Speak to a qualified cancer nurse
Call us on 13 11 20
Avg. connection time: 25 secs
What is kidney cancer?
Kidney cancer is cancer that starts in the cells of the kidney. About 9 out of 10 kidney cancers are renal cell carcinoma (RCC), sometimes called renal cell adenocarcinoma. RCCs start in the cells lining tiny tubes in the kidney’s nephrons. The information on our website is about RCC.
In the early stages of RCC, the tumour is in the kidney only. Usually one kidney is affected, but in rare cases there is a tumour in both kidneys. As the cancer grows, it can spread to areas near the kidney, such as the surrounding fatty tissue, veins, adrenal glands, lymph nodes, ureters or the liver. It may also spread to other parts of the body, such as the lungs or bones.
There are several types of RCC, based on how the cells look under a microscope.
|clear cell||makes up about 75% of RCC cases; cancer cells look empty or clear|
|papillary||makes up about 10–15% of RCC cases; cancer cells are arranged in finger-like fronds|
|chromophobe||makes up about 5% of RCC cases; cancer cells are large and pale|
|other types of RCC||make up about 5–10% of RCC cases; include renal medullary carcinoma, collecting duct carcinoma, MiT family translocation RCC, sarcomatoid RCC and other very rare types|
Are there other types?
RCC is the most common type of kidney cancer, but there are other less common types:
Urothelial carcinoma (or transitional cell carcinoma) – This can begin in the ureter or in the renal pelvis, where the kidney and ureter meet. Urothelial carcinoma of the kidney or ureter behaves and is treated like bladder cancer (another type of urothelial cancer), rather than like RCC.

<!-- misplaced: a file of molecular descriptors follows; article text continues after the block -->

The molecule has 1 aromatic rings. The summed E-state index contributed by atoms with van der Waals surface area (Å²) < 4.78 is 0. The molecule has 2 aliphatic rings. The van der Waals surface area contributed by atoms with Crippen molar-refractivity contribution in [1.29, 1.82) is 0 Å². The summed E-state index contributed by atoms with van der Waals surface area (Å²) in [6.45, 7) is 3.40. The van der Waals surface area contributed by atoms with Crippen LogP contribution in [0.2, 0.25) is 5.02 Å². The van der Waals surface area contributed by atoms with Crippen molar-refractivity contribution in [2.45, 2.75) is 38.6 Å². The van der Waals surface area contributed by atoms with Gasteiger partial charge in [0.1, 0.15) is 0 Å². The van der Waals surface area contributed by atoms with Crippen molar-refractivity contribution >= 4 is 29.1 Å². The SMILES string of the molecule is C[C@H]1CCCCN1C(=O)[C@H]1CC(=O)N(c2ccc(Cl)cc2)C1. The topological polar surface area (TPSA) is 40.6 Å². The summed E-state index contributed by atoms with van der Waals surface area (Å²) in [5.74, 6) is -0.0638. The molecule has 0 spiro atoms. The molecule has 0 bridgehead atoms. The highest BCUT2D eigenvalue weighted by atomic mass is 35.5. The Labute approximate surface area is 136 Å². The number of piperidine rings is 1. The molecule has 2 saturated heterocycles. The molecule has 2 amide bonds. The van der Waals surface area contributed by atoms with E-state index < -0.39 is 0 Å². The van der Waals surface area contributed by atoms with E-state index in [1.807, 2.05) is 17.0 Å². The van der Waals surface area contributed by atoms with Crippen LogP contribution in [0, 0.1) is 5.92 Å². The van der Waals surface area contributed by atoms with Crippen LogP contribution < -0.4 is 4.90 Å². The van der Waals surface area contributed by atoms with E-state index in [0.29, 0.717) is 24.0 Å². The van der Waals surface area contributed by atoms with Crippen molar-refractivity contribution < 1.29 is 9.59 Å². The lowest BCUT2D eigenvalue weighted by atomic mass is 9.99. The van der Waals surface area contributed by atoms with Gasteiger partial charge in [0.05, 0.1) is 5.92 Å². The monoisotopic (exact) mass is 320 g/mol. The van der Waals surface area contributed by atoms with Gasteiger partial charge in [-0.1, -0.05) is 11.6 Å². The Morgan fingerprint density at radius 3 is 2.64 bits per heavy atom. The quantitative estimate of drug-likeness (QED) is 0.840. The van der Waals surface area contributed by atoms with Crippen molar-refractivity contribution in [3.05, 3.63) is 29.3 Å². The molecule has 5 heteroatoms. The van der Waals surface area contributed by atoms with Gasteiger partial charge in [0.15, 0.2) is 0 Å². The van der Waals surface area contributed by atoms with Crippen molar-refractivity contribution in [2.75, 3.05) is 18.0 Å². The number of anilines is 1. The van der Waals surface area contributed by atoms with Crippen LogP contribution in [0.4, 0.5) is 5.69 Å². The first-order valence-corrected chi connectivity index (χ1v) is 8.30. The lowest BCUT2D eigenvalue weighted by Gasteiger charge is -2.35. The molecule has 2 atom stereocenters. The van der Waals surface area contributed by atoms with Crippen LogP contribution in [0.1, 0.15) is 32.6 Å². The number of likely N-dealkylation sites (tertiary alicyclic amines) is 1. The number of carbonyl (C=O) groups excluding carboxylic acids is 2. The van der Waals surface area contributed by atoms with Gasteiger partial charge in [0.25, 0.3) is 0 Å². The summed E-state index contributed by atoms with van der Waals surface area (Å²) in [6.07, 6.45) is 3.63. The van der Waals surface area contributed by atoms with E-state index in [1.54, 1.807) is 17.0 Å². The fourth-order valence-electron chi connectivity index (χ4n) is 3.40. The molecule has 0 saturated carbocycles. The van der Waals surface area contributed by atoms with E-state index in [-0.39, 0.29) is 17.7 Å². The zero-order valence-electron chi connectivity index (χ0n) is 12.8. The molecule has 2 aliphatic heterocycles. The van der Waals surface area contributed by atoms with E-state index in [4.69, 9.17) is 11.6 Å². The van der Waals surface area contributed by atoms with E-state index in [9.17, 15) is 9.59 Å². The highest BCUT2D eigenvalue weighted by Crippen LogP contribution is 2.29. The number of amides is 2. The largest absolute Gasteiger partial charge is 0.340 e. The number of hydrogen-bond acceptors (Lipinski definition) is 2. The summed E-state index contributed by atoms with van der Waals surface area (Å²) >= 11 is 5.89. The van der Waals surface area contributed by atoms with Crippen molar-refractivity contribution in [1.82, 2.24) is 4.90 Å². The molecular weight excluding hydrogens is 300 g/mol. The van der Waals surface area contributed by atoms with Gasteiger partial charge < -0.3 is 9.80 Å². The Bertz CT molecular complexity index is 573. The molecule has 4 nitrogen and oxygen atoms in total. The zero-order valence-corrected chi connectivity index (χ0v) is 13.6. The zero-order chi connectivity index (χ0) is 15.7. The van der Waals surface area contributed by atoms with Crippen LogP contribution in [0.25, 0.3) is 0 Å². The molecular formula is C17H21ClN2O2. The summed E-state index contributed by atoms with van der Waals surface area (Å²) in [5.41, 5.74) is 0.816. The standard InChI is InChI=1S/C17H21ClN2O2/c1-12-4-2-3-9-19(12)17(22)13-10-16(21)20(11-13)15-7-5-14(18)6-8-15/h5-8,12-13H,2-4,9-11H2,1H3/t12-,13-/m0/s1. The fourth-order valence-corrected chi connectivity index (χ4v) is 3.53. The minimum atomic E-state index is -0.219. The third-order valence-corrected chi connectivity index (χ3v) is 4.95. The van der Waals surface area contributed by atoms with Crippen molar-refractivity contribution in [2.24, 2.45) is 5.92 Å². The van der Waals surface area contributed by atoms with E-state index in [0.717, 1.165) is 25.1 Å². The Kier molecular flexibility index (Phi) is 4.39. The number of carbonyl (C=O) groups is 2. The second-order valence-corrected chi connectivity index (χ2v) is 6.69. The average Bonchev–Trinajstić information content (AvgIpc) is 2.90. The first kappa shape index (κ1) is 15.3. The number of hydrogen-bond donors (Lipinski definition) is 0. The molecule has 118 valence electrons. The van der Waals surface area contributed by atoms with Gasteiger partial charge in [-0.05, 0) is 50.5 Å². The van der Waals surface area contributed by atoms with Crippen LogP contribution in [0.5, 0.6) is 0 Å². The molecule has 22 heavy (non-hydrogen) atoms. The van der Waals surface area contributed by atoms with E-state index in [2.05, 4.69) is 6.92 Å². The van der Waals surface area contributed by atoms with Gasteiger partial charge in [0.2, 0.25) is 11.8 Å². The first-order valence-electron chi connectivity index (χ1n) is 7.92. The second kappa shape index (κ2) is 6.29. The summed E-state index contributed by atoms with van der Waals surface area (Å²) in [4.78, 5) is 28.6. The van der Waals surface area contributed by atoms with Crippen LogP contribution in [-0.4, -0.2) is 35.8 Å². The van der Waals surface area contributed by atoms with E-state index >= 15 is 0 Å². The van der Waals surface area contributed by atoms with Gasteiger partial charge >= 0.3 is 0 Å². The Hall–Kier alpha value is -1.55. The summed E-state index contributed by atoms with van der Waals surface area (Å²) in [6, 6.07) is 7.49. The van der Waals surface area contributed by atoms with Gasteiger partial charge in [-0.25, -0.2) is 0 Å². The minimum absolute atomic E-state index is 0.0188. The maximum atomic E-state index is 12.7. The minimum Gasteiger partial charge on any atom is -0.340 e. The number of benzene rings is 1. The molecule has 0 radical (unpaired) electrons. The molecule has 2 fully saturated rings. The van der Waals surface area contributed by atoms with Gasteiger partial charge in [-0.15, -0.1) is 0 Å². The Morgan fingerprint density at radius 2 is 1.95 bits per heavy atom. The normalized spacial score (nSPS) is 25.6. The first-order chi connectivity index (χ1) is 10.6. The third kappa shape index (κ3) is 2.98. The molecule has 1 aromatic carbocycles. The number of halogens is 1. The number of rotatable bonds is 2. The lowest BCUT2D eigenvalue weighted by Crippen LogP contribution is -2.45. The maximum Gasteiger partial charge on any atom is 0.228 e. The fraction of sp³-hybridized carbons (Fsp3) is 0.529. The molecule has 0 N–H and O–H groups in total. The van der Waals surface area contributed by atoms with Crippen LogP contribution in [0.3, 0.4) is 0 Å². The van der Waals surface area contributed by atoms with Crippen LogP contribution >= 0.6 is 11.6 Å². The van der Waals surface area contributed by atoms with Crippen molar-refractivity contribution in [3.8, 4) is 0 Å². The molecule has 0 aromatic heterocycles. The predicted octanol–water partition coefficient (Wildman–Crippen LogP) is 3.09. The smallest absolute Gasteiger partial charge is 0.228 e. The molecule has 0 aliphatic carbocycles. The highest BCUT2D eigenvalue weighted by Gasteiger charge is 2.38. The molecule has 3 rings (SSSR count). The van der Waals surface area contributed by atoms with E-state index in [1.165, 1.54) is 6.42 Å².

Wilms tumour (or nephroblastoma) – This type of kidney cancer is most common in younger children, but it is still rare.
Visit Children’s Cancer for more information.
Secondary cancer – Very rarely, cancer can spread from the original (primary) cancer to the kidney. This is known as secondary cancer (metastasis). This secondary cancer is not kidney cancer and it behaves more like the original cancer.
For more information, see our booklet on the primary cancer.
How common is kidney cancer?
More than 3600 people are diagnosed with kidney cancer in Australia each year. It makes up about 2.5% of all cancers. It is twice as common in men as in women, and is the sixth most diagnosed cancer in Australian men. The risk of kidney cancer increases with age, and most cases occur in people over 50.
Understanding Kidney CancerDownload resource
This information is reviewed by
This information was last reviewed November 2020 by the following expert content reviewers: A/Prof Daniel Moon, Urologic Surgeon, Australian Urology Associates, and Honorary Clinical Associate Professor, The University of Melbourne, VIC; Polly Baldwin, 13 11 20 Consultant, Cancer Council SA; Ian Basey, Consumer; Gregory Bock, Urology Cancer Nurse Coordinator, WA Cancer and Palliative Care Network, North Metropolitan Health Service, WA; Tina Forshaw, Advanced Practice Nurse Urology, Canberra Health Services, ACT; Dr Suki Gill, Radiation Oncologist, Sir Charles Gairdner Hospital, WA; Karen Walsh, Nurse Practitioner, Urology Services, St Vincents Private Hospital Northside, QLD; Dr Alison Zhang, Medical Oncologist, Chris O’Brien Lifehouse and Macquarie University Hospital, NSW.